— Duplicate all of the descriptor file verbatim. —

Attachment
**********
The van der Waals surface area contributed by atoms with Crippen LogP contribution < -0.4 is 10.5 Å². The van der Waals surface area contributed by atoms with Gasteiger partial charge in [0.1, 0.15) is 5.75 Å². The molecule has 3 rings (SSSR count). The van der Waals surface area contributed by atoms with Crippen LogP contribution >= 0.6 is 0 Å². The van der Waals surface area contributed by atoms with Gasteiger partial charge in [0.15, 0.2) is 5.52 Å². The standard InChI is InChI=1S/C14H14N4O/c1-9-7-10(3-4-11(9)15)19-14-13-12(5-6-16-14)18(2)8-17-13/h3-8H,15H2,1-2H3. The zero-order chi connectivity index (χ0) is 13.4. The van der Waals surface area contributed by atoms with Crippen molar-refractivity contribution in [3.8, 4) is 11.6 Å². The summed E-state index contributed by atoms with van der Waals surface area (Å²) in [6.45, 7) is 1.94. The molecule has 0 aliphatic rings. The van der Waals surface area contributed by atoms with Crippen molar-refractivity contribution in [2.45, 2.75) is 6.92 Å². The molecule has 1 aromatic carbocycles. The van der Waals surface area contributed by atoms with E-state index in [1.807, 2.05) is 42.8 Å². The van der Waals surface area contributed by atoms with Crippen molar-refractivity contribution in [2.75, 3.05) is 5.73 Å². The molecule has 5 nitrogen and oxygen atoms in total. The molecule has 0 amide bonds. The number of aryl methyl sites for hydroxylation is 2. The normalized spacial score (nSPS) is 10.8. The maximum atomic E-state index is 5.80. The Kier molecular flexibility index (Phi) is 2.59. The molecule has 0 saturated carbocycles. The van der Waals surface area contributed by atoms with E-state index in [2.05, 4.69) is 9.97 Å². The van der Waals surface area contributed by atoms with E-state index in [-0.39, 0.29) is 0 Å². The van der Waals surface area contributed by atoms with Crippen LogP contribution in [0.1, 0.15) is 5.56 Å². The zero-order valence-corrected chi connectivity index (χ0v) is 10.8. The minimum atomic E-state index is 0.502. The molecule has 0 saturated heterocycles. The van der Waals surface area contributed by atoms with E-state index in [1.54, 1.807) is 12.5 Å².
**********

The van der Waals surface area contributed by atoms with Crippen LogP contribution < -0.4 is 10.5 Å². The van der Waals surface area contributed by atoms with Gasteiger partial charge in [0.1, 0.15) is 5.75 Å². The molecule has 3 rings (SSSR count). The van der Waals surface area contributed by atoms with Crippen LogP contribution >= 0.6 is 0 Å². The van der Waals surface area contributed by atoms with Gasteiger partial charge in [0.15, 0.2) is 5.52 Å². The standard InChI is InChI=1S/C14H14N4O/c1-9-7-10(3-4-11(9)15)19-14-13-12(5-6-16-14)18(2)8-17-13/h3-8H,15H2,1-2H3. The zero-order chi connectivity index (χ0) is 13.4. The van der Waals surface area contributed by atoms with Crippen molar-refractivity contribution in [3.8, 4) is 11.6 Å². The summed E-state index contributed by atoms with van der Waals surface area (Å²) in [6.45, 7) is 1.94. The molecule has 0 aliphatic rings. The van der Waals surface area contributed by atoms with Crippen molar-refractivity contribution in [2.45, 2.75) is 6.92 Å². The molecule has 1 aromatic carbocycles. The van der Waals surface area contributed by atoms with E-state index in [1.807, 2.05) is 42.8 Å². The van der Waals surface area contributed by atoms with Crippen molar-refractivity contribution in [2.75, 3.05) is 5.73 Å². The molecule has 5 nitrogen and oxygen atoms in total. The molecule has 0 amide bonds. The number of aryl methyl sites for hydroxylation is 2. The normalized spacial score (nSPS) is 10.8. The maximum atomic E-state index is 5.80. The Kier molecular flexibility index (Phi) is 2.59. The molecule has 0 saturated carbocycles. The van der Waals surface area contributed by atoms with E-state index in [2.05, 4.69) is 9.97 Å². The van der Waals surface area contributed by atoms with E-state index in [-0.39, 0.29) is 0 Å². The van der Waals surface area contributed by atoms with Crippen LogP contribution in [0.1, 0.15) is 5.56 Å². The zero-order valence-corrected chi connectivity index (χ0v) is 10.8. The minimum atomic E-state index is 0.502. The molecule has 0 saturated heterocycles. The van der Waals surface area contributed by atoms with E-state index in [1.54, 1.807) is 12.5 Å².